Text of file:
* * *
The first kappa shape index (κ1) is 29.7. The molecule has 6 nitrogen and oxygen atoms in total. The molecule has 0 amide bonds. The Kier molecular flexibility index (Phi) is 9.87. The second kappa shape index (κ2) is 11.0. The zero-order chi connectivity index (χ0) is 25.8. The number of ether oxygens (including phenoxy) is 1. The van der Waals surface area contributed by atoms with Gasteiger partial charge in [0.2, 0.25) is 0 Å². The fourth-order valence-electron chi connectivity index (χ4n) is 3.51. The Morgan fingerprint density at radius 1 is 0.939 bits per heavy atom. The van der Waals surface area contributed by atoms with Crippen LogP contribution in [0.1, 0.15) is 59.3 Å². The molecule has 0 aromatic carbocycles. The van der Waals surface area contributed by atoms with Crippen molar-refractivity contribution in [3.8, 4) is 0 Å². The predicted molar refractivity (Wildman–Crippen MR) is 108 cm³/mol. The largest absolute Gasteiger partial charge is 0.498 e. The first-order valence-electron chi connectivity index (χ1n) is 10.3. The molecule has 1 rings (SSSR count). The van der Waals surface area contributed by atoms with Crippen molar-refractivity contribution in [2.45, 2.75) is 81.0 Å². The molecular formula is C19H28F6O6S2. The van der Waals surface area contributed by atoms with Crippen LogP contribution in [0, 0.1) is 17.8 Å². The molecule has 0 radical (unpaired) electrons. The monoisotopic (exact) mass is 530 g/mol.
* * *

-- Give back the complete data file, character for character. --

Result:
The first kappa shape index (κ1) is 29.7. The molecule has 6 nitrogen and oxygen atoms in total. The molecule has 0 amide bonds. The Kier molecular flexibility index (Phi) is 9.87. The second kappa shape index (κ2) is 11.0. The zero-order chi connectivity index (χ0) is 25.8. The number of ether oxygens (including phenoxy) is 1. The van der Waals surface area contributed by atoms with Gasteiger partial charge in [0.2, 0.25) is 0 Å². The fourth-order valence-electron chi connectivity index (χ4n) is 3.51. The Morgan fingerprint density at radius 1 is 0.939 bits per heavy atom. The van der Waals surface area contributed by atoms with Crippen LogP contribution in [0.1, 0.15) is 59.3 Å². The molecule has 0 aromatic carbocycles. The van der Waals surface area contributed by atoms with Crippen molar-refractivity contribution in [3.8, 4) is 0 Å². The predicted molar refractivity (Wildman–Crippen MR) is 108 cm³/mol. The largest absolute Gasteiger partial charge is 0.498 e. The first-order valence-electron chi connectivity index (χ1n) is 10.3. The molecule has 1 rings (SSSR count). The van der Waals surface area contributed by atoms with Crippen molar-refractivity contribution in [2.45, 2.75) is 81.0 Å². The molecular formula is C19H28F6O6S2. The van der Waals surface area contributed by atoms with Crippen LogP contribution in [0, 0.1) is 17.8 Å². The molecule has 0 radical (unpaired) electrons. The monoisotopic (exact) mass is 530 g/mol.